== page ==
High Protein? You Need More Biotin.
Most of us probably aren't getting enough biotin, and this is especially true if we are eating a lot of protein. These waters are murky, but here's my best estimate of how much we need.
Biotin is a water-soluble B vitamin once known as vitamin H and now known as vitamin B7. The most well established abundant sources are liver and egg yolks. Newer research suggests it may also be very abundant in natto and other fermented foods, and that pasture-raising may be important for its content in animal products.
In the world of supplements, it is widely regarded as a boost for the health of skin, hair, and nails.
In medicine, its classical deficiency signs are a scaly, red, itchy, usually candida-infected rash around the nostrils and mouth and between the anus and genitals; conjunctivitis; hair loss; depression; lethargy and loss of appetite; and tingling or numbness in the extremities, or a sense of something crawling on the skin. In infants and children, it leads to developmental delay. In the most severe cases, it leads to hallucinations and seizures, and in babies, “floppy baby syndrome.”
In those with a genetic disorders in its metabolism, untreated deficiency can lead to death.
Research also suggests biotin is necessary to prevent birth defects and may be limiting in a large number of pregnant women.
Research also suggests it should help stabilize blood sugar.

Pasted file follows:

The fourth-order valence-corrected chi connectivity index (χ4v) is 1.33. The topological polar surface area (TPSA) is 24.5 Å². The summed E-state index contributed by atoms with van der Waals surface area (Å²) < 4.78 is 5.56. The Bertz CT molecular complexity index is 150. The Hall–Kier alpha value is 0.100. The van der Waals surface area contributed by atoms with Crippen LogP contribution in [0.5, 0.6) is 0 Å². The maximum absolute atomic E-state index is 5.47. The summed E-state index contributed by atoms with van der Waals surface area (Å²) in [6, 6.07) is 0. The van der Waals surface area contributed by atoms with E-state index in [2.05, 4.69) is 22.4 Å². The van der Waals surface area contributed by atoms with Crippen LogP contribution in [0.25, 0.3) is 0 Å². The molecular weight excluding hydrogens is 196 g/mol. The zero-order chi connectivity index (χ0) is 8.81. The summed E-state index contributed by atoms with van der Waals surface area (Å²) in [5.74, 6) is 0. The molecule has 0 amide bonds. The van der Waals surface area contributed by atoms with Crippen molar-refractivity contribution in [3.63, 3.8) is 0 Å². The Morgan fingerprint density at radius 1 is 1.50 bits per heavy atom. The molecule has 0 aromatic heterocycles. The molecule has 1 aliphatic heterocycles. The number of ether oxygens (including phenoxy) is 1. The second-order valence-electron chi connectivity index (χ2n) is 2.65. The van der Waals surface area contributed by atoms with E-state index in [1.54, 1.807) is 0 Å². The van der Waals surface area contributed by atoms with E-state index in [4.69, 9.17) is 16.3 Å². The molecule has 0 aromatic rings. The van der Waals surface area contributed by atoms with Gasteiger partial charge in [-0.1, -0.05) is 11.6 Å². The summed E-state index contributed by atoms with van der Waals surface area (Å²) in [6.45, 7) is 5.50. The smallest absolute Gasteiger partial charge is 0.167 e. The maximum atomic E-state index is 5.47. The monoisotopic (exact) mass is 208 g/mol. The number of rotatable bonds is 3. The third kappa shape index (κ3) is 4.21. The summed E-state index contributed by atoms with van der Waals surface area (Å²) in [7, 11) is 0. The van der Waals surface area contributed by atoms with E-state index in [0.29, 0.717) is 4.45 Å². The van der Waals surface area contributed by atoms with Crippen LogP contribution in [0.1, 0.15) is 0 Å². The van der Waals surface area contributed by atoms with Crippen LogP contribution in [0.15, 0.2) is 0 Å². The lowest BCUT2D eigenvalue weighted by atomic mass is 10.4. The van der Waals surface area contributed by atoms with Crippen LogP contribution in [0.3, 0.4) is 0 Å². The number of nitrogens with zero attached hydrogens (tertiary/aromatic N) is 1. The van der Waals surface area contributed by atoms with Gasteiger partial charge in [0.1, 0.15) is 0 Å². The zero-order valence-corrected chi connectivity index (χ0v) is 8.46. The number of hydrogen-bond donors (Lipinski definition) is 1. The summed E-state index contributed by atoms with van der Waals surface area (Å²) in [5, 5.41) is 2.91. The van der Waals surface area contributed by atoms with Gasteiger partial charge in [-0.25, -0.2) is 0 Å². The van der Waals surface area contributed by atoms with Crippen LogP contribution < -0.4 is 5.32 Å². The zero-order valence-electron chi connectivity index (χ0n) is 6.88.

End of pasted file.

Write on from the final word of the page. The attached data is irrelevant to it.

Outcomes from supplementation studies will be covered in a future article. This one focuses on how much we should be aiming to get from food to meet our basic metabolic needs.
In this article, you will learn why protein has a paradoxical effect that should protect against the glucose intolerance that biotin deficiency presumably causes, yet actually raises the amount of biotin you need. This article explains in full why the Cliff Notes (free for Masterpass members) recommend a biotin requirement expressed per 100 grams of protein, and why the Cheat Sheet (free for Masterpass members) uses urinary beta-hydroxyisovalerate as a marker of biotin status.
If you are eating a high-protein diet, you probably aren’t getting enough biotin, and in this article you will learn just how much you need and how to get it.
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